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A witness’s trial testimony helps a jury decide a defendant’s guilt or innocence. However, sometimes a witness is unavailable to testify at trial. The general rule is that testimony can’t be used unless the witness testifies in court because it’s hearsay, which is evidence based on someone else’s report rather than the witness’s personal knowledge. Hearsay can be thought of as rumor. If an unavailable witness’s statement can be used at trial depends on if it fits into one of the hearsay exceptions. A judge decides the unavailability of a witness and the admissibility of hearsay.
When Is a Witness Unavailable?
An unavailable witness is someone who can’t or won’t testify at trial. Unavailable can mean that a witness:
- Claims that he doesn’t have to testify because of a protected privilege like marriage, doctor-patient or attorney-client relationships
- Refuses to testify
- Testifies that he can’t remember
- Died or has physical or mental illness
- Is absent from the state
A tricky question arises when the prosecution wants to admit an unavailable witness’s statement because this conflicts with a defendant’s right to question witnesses. This is known as a defendant’s right of confrontation. Essentially, a defendant has a constitutional right to see, face-to-face, and hear the witnesses testifying against him in court. So, the prosecution must show that the witness really was unavailable. For instance, if a witness is not in the state, the prosecution has to show that the witness was beyond process, meaning that he couldn’t be served with court papers ordering him to come to court and testify. Also, the prosecution must show that it made a good faith effort to get the witness to attend court.
There are five main exceptions to the hearsay rule that allow an unavailable witness’s out-of-court statements to be admitted at trial.
Statements in a Prior Proceeding
Statements made at an earlier hearing or deposition by a witness, who becomes unavailable, are admissible if the defendant was present at the earlier proceeding and had a chance to cross-examine or question the witness.
These statements are admissible as long as the witness believed he was dying, and the statement related to the impending cause of his death. Generally, people don’t lie in the face of death. A witness doesn’t have to die but must be unavailable to testify.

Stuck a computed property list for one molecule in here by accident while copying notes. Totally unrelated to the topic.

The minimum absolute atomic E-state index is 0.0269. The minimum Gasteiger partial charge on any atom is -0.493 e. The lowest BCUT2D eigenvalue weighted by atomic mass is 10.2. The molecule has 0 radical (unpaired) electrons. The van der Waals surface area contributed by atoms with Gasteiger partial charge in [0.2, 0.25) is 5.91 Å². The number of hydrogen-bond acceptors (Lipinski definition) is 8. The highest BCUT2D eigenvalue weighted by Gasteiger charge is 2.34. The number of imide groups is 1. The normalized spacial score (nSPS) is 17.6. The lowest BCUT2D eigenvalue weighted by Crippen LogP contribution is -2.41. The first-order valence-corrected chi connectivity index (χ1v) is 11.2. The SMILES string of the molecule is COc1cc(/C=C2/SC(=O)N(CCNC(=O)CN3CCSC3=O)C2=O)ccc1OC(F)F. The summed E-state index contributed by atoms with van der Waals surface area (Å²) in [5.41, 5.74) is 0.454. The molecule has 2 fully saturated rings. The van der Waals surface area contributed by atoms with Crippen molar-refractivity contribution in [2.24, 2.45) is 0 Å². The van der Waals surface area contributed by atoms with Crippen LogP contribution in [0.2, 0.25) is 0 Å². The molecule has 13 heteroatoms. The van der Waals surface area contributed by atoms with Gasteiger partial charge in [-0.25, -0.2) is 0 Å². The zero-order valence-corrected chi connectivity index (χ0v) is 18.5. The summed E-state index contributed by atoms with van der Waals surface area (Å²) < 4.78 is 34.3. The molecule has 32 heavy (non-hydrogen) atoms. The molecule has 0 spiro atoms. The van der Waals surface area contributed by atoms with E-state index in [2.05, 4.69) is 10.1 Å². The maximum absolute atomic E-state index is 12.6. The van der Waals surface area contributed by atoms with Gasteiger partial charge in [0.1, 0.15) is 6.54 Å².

Statements against Interest
A statement against interest exposes the witness to criminal liability. If the statement tends to absolve the defendant from liability, it must be clearly corroborated. On the other hand, if a witness’s statement incriminates a defendant, corroboration usually isn’t necessary.
Statements by a Witness Whose Unavailability Resulted from Misconduct
If the prosecution or defendant deliberately acted in a way to “make” a witness unavailable, the statements by the witness are admissible. For instance, if a defendant intimidated a witness into not testifying, the witness’s statements will be admissible. However, the misconduct doesn’t need to be a criminal act. For example, the defendant marries a witness so that the witness can claim privilege by marriage and be “unavailable.” It won’t work, and statements by the witness are admissible.
Statements about Personal or Family History
Statements about the witness’s birth, marriage, divorce or other similar fact of personal or family history are admissible if the witness is unavailable. Likewise, statements about the personal or family history of someone else are admissible if the witness was related to the other person by blood, adoption or marriage.
Questions for Your Attorney
- Is a witness unavailable if she takes the stand but refuses to be sworn in?
- What if a witness is in jail at the time of trial?
- What if a witness is deported?